Glucocorticoids are hormones which regulate metabolism and resistance to stress. The most abundant at 95% is cortisol which is created in the adrenal glands (just above your kidneys) when you experience high levels of physical and/or emotional stress.
So is cortisol good or bad? Because cortisol releases energy (in the form of blood glucose from your liver) to deal with a stressful situation, if it’s infrequent and brief it can really help in a situation of emotional or physical stress. It should help you to feel alert and motivated. Cortisol levels should then return to normal. Raised cortisol followed by physical activity means you can burn off the raised glucose in the blood.
But when stress is not followed by physical activity (i.e. just day to day stress), your blood sugars remain high and insulin release is triggered. Excess insulin resistance is a major driver of obesity and abdominal fat, as it prohibits fat breakdown. Hence linking excess stress to fat storage and obesity over time.
Plummeting blood sugars also trigger cortisol release (so don’t skip too many meals and keep your blood sugars constant!). Regular fasting and low energy diets can be disastrous in a stressful life. Raised cortisol can also affect thyroid hormone production affecting metabolism.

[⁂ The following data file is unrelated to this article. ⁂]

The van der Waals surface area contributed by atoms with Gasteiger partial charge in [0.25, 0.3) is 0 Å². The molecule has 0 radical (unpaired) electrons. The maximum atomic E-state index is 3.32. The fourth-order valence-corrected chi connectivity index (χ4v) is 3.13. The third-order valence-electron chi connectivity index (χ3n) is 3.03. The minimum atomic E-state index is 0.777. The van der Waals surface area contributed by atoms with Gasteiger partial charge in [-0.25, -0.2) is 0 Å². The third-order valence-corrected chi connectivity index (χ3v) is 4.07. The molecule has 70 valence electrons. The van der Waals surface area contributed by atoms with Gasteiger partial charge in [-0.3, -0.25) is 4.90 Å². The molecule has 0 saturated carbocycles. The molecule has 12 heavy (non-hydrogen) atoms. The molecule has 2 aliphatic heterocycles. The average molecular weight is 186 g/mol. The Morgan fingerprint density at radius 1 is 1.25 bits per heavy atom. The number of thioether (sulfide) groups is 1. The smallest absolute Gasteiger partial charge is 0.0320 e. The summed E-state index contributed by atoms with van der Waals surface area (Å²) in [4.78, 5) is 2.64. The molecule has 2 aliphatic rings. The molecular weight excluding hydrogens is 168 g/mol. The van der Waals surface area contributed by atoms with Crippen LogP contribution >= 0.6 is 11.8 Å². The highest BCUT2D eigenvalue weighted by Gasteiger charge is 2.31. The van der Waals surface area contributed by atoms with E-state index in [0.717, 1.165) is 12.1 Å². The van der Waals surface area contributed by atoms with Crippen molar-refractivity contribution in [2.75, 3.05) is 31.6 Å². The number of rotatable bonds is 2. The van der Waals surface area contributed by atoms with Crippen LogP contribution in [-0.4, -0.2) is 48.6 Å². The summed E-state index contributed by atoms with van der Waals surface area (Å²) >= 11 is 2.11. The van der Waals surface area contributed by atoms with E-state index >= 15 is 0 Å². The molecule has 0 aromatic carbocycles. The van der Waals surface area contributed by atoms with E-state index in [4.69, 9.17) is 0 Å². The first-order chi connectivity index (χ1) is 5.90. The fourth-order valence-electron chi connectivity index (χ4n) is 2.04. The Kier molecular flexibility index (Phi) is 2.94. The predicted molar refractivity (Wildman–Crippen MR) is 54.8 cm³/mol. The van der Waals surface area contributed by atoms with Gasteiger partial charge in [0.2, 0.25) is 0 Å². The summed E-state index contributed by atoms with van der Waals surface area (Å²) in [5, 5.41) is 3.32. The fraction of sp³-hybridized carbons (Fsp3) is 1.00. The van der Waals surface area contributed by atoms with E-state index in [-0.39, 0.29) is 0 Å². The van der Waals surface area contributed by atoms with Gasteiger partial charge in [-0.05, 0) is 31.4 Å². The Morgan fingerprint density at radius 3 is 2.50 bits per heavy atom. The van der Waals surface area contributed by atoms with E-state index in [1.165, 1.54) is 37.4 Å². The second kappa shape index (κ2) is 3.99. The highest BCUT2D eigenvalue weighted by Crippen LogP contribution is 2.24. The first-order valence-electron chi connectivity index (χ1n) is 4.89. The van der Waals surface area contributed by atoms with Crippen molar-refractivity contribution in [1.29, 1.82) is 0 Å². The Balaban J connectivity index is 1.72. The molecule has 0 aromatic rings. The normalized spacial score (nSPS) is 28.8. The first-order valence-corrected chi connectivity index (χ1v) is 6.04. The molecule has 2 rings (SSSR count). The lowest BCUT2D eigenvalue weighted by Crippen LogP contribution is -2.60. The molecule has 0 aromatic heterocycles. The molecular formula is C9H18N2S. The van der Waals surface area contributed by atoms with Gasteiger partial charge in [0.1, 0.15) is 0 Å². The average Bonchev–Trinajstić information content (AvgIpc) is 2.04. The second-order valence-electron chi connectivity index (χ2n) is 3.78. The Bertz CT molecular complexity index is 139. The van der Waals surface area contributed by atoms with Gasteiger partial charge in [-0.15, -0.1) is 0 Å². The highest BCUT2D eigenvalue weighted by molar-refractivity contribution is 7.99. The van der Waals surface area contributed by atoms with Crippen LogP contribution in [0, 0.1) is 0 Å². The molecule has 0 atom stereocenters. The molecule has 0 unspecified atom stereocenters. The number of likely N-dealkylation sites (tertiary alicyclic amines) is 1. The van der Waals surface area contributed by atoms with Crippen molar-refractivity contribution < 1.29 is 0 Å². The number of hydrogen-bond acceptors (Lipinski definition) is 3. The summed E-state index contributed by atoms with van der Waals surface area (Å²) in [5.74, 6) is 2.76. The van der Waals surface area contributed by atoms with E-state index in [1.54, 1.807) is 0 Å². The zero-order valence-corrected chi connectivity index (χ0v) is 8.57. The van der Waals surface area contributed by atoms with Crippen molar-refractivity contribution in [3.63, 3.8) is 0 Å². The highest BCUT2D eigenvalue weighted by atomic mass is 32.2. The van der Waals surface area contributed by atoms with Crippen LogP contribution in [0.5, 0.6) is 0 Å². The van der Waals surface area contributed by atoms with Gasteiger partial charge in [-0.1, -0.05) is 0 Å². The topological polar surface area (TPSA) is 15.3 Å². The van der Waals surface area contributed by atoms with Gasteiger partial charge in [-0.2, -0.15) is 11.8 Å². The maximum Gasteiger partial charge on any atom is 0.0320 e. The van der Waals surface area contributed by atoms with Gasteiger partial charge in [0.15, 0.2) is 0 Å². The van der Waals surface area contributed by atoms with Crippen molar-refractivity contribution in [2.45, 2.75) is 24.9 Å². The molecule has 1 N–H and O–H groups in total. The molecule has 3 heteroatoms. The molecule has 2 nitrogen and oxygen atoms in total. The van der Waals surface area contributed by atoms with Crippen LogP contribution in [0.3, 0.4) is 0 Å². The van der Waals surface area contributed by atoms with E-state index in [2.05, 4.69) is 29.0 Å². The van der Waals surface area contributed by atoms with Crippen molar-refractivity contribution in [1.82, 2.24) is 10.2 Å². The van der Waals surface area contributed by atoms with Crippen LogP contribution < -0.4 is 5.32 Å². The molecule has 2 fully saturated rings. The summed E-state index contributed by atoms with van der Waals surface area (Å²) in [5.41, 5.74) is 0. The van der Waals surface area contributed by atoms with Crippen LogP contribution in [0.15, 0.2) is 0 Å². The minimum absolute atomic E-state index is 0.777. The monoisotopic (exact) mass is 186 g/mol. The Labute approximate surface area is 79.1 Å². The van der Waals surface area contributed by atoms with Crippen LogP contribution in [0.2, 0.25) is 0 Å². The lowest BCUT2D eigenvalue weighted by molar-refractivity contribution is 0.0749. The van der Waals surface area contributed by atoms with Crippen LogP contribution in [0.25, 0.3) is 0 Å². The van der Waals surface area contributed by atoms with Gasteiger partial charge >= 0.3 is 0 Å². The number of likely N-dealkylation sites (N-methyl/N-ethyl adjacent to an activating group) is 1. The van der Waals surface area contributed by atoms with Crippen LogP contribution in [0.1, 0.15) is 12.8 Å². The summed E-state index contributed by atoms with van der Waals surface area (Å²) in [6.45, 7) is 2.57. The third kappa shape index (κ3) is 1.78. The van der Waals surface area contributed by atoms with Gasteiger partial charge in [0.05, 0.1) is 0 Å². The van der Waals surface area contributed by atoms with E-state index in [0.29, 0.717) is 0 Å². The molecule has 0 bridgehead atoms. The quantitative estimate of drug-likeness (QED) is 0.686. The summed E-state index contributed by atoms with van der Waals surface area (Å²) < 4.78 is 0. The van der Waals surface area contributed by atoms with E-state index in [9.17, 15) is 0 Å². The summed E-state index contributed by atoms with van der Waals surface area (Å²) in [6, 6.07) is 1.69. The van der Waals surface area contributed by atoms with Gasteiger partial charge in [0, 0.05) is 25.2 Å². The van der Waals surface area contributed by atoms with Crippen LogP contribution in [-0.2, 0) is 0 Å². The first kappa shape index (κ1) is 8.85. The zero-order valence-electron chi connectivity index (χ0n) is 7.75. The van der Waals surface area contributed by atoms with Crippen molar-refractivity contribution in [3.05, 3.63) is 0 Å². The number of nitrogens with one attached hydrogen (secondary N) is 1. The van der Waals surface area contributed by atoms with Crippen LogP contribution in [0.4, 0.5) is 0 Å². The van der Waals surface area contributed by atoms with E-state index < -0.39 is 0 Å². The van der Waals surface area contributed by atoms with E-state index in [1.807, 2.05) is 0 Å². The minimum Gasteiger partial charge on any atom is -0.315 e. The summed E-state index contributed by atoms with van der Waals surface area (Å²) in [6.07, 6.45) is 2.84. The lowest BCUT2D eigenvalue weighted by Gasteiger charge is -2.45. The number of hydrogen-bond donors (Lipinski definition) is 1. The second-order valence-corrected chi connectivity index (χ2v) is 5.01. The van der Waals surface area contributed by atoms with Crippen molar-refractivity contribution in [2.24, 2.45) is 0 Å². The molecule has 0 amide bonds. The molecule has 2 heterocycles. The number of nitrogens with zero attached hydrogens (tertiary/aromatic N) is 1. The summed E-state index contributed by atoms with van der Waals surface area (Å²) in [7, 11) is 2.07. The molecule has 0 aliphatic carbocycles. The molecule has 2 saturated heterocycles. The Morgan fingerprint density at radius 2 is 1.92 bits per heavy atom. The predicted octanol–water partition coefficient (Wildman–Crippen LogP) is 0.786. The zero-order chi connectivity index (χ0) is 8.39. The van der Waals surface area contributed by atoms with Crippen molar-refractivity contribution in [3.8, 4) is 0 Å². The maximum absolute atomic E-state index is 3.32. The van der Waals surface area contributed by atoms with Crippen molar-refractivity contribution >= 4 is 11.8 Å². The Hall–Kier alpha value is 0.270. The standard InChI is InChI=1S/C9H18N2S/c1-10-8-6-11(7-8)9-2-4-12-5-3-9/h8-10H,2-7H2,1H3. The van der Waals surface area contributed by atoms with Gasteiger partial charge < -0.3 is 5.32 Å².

Prolonged periods of stress (internal or external) will result in ongoing elevated cortisol and exhaustion. This leaves you feeling foggy and tired instead. Ongoing cortisol release leads to muscle breakdown, immune issues, gut issues, and insulin production issues, resulting in gastritis, irritable bowel syndrome, hypertension, asthma, migraines, anxiety, or depression. If the prolonged period continues for a long time they become overloaded and stop producing correct levels of cortisol and instead produce adrenaline, This can cause us to feel irritable, shaky, lightheaded, and anxious. This is called adrenal fatigue which over time can lead to pure exhaustion.
These are all things to keep in mind for your teenager as well as yourself!
Cortisol levels are high first thing in the morning and should diminish throughout the day, falling to their lowest in the evening when you sleep. We want our cortisol levels to rise and drop throughout each day. If they are high at night you might find it difficult to sleep or stay asleep. Constantly high levels over a 24 hour period is a sign that adrenal fatigue is just around the corner.
Foods that can help with cortisol levels are plenty of fibre, Antioxidant fruit and veg (bright colourful veggies and fruits i.e. berries), Vitamin C, Fatty fish and Omega 3, Soy, Cheese, Magnesium (spinach, pumpkin seeds, yoghurt, beans, almonds), B Vitamins (grains, miso, vegemite, sprouts, nuts), as well as eating regular meals.
Foods that can cause cortisol spikes include trans Fats, alcohol, vegetable and seed oils, refined foods without fibre, refined sugars, allergy / sensitive foods, surplus caffeine.
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